PubDate: 2017-12-13
      DOI: 10.1007/s10611-017-9746-7
       
  • Can the AML system be evaluated without better data'
    • Authors: Michael Levi; Peter Reuter; Terence Halliday
      Abstract: Abstract The Anti-Money Laundering regime has been important in harmonizing laws and institutions, and has received global political support. Yet there has been minimal effort at evaluation of how well any AML intervention does in achieving its goals. There are no credible estimates either of the total amount laundered (globally or nationally) nor of most of the specific serious harms that AML aims to avert. Consequently, reduction of these is not a plausible outcome measure. There have been few efforts by country evaluators in the FATF Mutual Evaluation Reports (MERs) to acquire qualitative data or seriously analyze either quantitative or qualitative data. We find that data are relatively unimportant in policy development and implementation. Moreover, the long gaps of about 8 years between evaluations mean that widely used ‘country risk’ models for AML are forced still to rely largely on the 3rd Round evaluations whose use of data was minimal and inconsistent. While the 4th round MERs (2014–2022) have made an effort to be more systematic in the collection and analysis of data, FATF has still not established procedures that provide sufficiently informative evaluations. Our analysis of five recent National Risk Assessments (a major component of the new evaluations) in major countries shows little use of data, though the UK is notably better than the others. In the absence of more consistent and systematic data analysis, claims that countries have less or more effective systems will be open to allegations of ad hoc, impressionistic or politicized judgments. This reduces their perceived legitimacy, though this does not mean that the AML efforts and the evaluation processes themselves have no effects.
      PubDate: 2017-12-12
      DOI: 10.1007/s10611-017-9757-4
       
  • The regime that FATF built: an introduction to the Financial Action Task
           Force
    • Authors: Mark T. Nance
      Abstract: Abstract This article serves to introduce this special issue of Crime, Law, & Social Change on the Financial Action Task Force (FATF). It provides a primer on the history and purpose of FATF and lays out some of the central debates over FATF and the anti-money laundering (AML) regime. Finally, as a way of giving readers an overview of the articles in the special issue, it proposes a series of themes that academics and practitioners should consider in future research and work with FATF.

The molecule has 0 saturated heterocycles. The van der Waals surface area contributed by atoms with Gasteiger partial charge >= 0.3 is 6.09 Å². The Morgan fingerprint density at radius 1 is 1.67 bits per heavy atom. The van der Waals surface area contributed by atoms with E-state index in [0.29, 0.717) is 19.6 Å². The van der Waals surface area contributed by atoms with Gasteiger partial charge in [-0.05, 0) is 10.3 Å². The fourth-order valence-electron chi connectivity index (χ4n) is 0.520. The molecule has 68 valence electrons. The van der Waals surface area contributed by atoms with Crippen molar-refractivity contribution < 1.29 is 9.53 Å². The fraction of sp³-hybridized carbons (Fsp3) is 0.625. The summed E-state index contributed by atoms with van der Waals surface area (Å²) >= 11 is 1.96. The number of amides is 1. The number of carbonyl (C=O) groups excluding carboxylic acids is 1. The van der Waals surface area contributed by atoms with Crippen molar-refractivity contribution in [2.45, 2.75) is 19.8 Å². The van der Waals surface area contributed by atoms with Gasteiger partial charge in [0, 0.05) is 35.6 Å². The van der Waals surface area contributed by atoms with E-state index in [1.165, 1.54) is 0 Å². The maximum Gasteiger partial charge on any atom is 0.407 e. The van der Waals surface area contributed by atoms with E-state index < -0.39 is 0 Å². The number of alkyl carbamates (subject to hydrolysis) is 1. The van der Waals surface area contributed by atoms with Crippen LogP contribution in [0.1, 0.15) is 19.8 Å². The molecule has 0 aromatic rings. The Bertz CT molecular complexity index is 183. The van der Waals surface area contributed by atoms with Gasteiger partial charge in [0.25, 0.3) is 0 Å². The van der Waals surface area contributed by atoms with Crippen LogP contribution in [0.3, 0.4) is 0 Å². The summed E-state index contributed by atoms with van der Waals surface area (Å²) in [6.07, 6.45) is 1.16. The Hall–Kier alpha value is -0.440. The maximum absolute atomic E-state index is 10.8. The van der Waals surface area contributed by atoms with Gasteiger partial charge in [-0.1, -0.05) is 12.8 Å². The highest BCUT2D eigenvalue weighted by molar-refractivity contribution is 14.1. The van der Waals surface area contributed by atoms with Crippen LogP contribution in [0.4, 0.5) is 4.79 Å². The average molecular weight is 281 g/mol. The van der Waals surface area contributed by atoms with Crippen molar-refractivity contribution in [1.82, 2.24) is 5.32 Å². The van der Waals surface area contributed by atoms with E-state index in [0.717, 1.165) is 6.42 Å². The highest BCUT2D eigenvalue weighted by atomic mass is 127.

PubDate: 2017-12-11
      DOI: 10.1007/s10611-017-9747-6
       
  • Making peace in seas of crime: crimilegal order and armed conflict
           termination in Colombia
    • Authors: Markus Schultze-Kraft
      Abstract: Abstract The relationship between organized crime and political order in the contemporary developing world and in transition countries is still little understood. Building on the seminal accounts of political order by Weber, Fukuyama and North, Wallis and Weingast, this article introduces the concept of crimilegality. Crimilegal orders are neither ‘modern’ nor ‘non-modern’ but combine and integrate elements of both types of order. They are characterized by the blurring of the social boundaries between legality and illegality and/or criminality. What is formally illegal and/or criminal may be deemed legitimate, while what is formally legal may be considered to be illegitimate. The resulting crimilegal governance arrangements, which involve coordination between a range of state and non-state actors, serve (illicit) economic interests but are also reflective of broader particularistic concerns about guaranteeing political stability and the de facto exercise of political authority, as well as the physical security of those in power and, somewhat paradoxically, their judicial impunity. In such orders the state’s monopoly on the use of force tends to be replaced by oligopolies of coercion and high levels of violence are not uncommon, though they are also not standard. Using the current Colombian peace process as an example, this article argues that due to eminently political reasons violently contending state and non-state actors, both with notorious criminal pedigrees, can reach agreement on ending armed conflict and decide to cooperate to recover the primacy of legality. However, whether this type of bargaining game can ultimately lead to the positive ‘legalization’ of a crimilegal order, such as the one in Colombia, remains an open question.
      PubDate: 2017-12-09
      DOI: 10.1007/s10611-017-9759-2
       
  • New perspectives on crime, violence and insecurity in Latin America
    • Authors: Markus Schultze-Kraft; Fernando A. Chinchilla; Marcelo Moriconi
      Abstract: Abstract This article introduces a Crime, Law & Social Change special issue on rethinking organised crime, collective violence and insecurity in contemporary Latin America. The five contributions, which among them cover the cases of Argentina, Brazil, Colombia, Guatemala and Mexico, address the puzzle of why and how in the midst of the world’s most serious crime and violence crisis ‘stability’ and ‘political order’ are nonetheless maintained. Taking a critical distance to conventional scholarship on these problems, the present collection of papers shifts the focus from one on how democratic regimes and formal institutions of the state are affected to a broader one that puts the spotlight on the ‘real politics’ and ‘real governance’ of crime and violence in the region. Cultural aspects of the ‘collapse of legality’, the holding power of informal institutions and the workings of ‘crimilegal orders’ and ‘criminalized electoral politics’ are explored through variegated conceptual and methodological approaches drawn from political science, criminology, sociology, social psychology, cultural studies and investigative journalism.